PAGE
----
Spaced Out

A while ago I shared an article on Facebook that reported the death of the last person ever to put two spaces after the full stop at the end of a sentence. Although the piece was fictitious (fake news on social media, who knew?) and meant to be humorous, I got replies from people who loudly and proudly maintained that they still followed the practice.

I wondered, though, whether these correspondents knew why they were doing it.

One even speculated that his typing teacher would be rolling in her grave.

Exactly.

In typing classes in the last century, students of my generation were taught to press the space bar twice after the period. They obeyed. Today, fifty years later, some still obey.

The ancient Romans sometimes chiselled a dot between words they wanted to separate on columns and monuments. If you look at the Bayeux Tapestry, you see that individual words are separated by two dots that look like colons, and larger breaks are demarcated by three dots. When illuminated manuscripts began to be created, spacing became more attractive and consistent. Of course all this stuff took decades to do.

As people began to publish books, they found they could give better definition to the page and facilitate reading by making the spacing between sentences greater than the spacing between words. Typesetters could manually vary the amount of space after the end of each sentence (called sentence spacing) to be anything they liked. By the twentieth century, a common standard was to insert a space between sentences that was about 50% wider than the spaces between words.

When typewriters appeared on the scene, this flexibility was lost; there was only one space bar, and it moved the carriage exactly one space every time. Consequently the gap between sentences was the same as the gap between words, which just looked wrong.

The solution was to insert two spaces before you started the next sentence. And this is what your typing teacher taught you. (You also typed a single quote mark, then backspaced and typed a period under it to make an exclamation mark, remember?)

Note the "exclamation mark."

As electric typewriters and then electronic word processing became the world standard, typing became less labour intensive. Exclamation marks were available! There was less incidence of carpal tunnel syndrome from manhandling the shift key. And there was no longer a need to worry about manually separating letters, words, or sentences. Since the 1980s, Microsoft Word has obligingly calculated the perfect spacing for each character, each word, and each sentence, and inserted it for you.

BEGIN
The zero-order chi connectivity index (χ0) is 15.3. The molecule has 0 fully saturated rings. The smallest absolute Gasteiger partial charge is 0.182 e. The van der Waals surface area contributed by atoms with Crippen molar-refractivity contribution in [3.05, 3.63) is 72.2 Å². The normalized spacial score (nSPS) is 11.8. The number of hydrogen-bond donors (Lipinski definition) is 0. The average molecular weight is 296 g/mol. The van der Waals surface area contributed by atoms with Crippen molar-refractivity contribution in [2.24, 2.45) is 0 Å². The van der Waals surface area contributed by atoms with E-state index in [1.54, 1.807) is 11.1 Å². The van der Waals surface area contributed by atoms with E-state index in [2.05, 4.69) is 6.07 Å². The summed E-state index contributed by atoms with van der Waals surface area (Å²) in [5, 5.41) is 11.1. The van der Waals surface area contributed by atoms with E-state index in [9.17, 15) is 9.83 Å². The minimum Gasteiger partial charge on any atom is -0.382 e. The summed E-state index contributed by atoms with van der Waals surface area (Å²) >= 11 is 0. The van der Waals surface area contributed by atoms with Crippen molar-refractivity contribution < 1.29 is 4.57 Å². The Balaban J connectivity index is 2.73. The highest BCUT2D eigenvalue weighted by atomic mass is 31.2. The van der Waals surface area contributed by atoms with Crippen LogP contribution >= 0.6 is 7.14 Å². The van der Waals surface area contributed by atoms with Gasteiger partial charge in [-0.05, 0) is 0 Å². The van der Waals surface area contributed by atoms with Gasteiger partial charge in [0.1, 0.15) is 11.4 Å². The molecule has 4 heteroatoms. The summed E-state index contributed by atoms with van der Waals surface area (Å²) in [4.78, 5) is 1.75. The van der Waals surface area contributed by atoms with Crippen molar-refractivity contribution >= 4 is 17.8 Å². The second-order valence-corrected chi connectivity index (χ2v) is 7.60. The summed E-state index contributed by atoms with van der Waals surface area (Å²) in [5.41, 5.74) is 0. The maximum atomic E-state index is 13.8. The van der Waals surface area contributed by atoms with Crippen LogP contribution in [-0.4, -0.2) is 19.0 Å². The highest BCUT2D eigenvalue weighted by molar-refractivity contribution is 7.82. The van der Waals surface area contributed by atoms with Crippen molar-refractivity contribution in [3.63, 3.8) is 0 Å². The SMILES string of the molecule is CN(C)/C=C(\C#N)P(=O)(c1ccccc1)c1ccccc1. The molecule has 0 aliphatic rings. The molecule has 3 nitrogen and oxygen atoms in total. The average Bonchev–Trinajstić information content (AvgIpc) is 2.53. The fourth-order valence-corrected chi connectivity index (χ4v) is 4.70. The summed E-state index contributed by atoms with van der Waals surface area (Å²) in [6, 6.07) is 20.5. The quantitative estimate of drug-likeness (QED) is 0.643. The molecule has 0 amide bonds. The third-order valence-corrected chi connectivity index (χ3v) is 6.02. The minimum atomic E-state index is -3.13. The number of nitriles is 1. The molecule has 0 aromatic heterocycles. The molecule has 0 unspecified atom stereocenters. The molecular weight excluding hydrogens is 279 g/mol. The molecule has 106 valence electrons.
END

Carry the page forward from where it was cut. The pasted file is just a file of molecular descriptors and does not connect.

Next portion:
Because the need for those two spaces no longer exists, nearly all professional writing styles have adopted the practice of inserting only a single space between sentences. The Chicago Manual of Style, basically the bible of written English usage, advises leaving a single space. The American Psychological Association (APA style), the standard for many scientific and sociological papers, differs slightly. It does recommend two spaces, but “for draft manuscripts,” so that the written work can be marked or critiqued by hand more easily. Anything publishable gets that extra space eliminated.

In fact, one of the first things I do with any professional document sent to me for editing is remove all the extra spaces. If I don’t do it, the typesetter at the publisher or magazine will.

In summary, typing two spaces after a full stop in the twenty-first century is about as necessary and useful as hitching a horse to a car. Some people think that two spaces look better. Mostly they just make your document look like it was written in 1965. People thought corsets and bustles made people look better at one time too.

By all means, put two or twelve spaces anywhere you like; it’s not illegal, it’s merely useless and old fashioned. And anyway, in today’s world the whole issue has shades of a Lilliputian egg feud .

But I don’t get up and walk across the floor anymore to change channels on my TV; I no longer rewind a damaged cassette tape with a pencil; I don’t stand in line so a teller can deposit a cheque for me.

And I don’t hit the space bar twice after a full stop.

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